• Reward individuals who exhibit anti-team behavior. The classic article “On the folly of rewarding A, while hoping for B” was written in 1975 by Steven Kerr. 40 years later it’s still not uncommon to praise individuals who make decisions without discussing with their teams, hoard knowledge and generally refuse to collaborate.

How Managers Can Boost Agile Transformation

The good news is, it’s not hard to be a great functional manager in agile environment. All it takes is to understand that some of the former manager’s responsibilities now belong to the team, but there’s so much more that can be done to reinforce agile principles, optimize processes, improve technology, create synergy within the team, and maximize business value.

Here’s what a good manager could do to help the teams be successful:

  • Build teams wisely. It is still the manager’s responsibility to make hiring decisions and design teams. It might be a great idea to use team’s input during the hiring process to ensure acceptance and cultural fit.
  • Make sure the team gets all the training, mentorship and coaching they need. It’s great if the manager can act as a coach him/herself, but they can also hire experts, pay for courses, certifications, books and other materials.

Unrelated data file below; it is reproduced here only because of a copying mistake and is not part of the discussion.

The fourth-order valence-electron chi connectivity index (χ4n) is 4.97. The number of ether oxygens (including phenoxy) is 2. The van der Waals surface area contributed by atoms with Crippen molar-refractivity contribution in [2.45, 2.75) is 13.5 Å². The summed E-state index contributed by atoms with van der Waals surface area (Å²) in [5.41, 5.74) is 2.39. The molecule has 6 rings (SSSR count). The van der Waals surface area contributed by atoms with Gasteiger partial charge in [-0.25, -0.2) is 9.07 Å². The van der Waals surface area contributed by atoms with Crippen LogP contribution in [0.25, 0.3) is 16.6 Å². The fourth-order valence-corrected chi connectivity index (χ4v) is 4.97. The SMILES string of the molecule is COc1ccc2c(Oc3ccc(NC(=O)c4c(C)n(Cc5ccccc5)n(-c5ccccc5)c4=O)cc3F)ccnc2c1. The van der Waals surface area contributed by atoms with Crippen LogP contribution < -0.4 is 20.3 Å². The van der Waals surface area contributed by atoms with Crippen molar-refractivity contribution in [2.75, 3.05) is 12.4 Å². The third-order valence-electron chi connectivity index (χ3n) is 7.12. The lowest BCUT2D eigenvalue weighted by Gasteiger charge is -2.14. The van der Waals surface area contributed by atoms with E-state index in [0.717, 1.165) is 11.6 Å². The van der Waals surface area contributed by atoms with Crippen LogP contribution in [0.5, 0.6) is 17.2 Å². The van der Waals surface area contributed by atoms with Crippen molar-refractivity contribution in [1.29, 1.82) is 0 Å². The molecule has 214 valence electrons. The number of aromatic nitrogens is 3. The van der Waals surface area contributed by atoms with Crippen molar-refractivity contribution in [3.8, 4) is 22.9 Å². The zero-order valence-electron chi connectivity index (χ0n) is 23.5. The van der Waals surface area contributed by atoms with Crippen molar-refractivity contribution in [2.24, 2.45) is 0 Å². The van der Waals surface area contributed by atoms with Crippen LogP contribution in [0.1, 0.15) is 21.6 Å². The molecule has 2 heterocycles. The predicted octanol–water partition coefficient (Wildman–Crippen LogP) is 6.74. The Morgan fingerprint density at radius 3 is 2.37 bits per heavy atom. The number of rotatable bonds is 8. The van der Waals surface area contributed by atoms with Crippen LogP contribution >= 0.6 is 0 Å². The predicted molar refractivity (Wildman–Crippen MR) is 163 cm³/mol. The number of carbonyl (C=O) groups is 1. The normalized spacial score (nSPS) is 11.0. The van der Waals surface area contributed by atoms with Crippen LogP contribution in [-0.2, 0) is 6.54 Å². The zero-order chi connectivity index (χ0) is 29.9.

• Trust the team and stay away from their daily process. Trust is the biggest gift a manager can give to the employees. The only way to build self-organized team is to let the team to organize itself, establish its pace and master its processes.
  • Protect the team from disruptions during the sprint. This might sound as an unexpected suggestion, but sometimes the team needs protection from an over-eager product owner. Development is a creative process that requires focus and sometimes it’s just a matter of getting into the zone and not being distracted by phone calls and meetings.
  • Identify and eliminate waste, drive for lean processes and practices. Any manual process or step in the process is a waste. Every year a portion of the firm’s capital investment has to go towards automation, innovation and technology stack updates, and it’s the manager’s responsibility to identify gaps, facilitate and brainstorm the solution, allocate resources and follow through with the execution.
  • Reward teams and individuals wisely. Creating incentives, boosting morale and rewarding positive behavior can be tricky, but the secret of balanced approach is simple: managers should recognize both teams and individuals, depending on the situation and nature of the reward.¬†To learn more, see 5 Rules of Rewarding Teams and Individuals.
  • Create opportunities for growth. A rotating role of scrum master is a great opportunity for the team members to try themselves for a job that requires to facilitate, coordinate and help others to collaborate. Those who like it can one day become managers themselves. To learn more, read The Superpower of a Scrum Master.
  • Identify the team’s weak spots and come to the rescue. Read my next post to learn what telltale signs can alert on potential problems and dysfunctions within the teams and how each one can be addressed.

Article published by Katy Sherman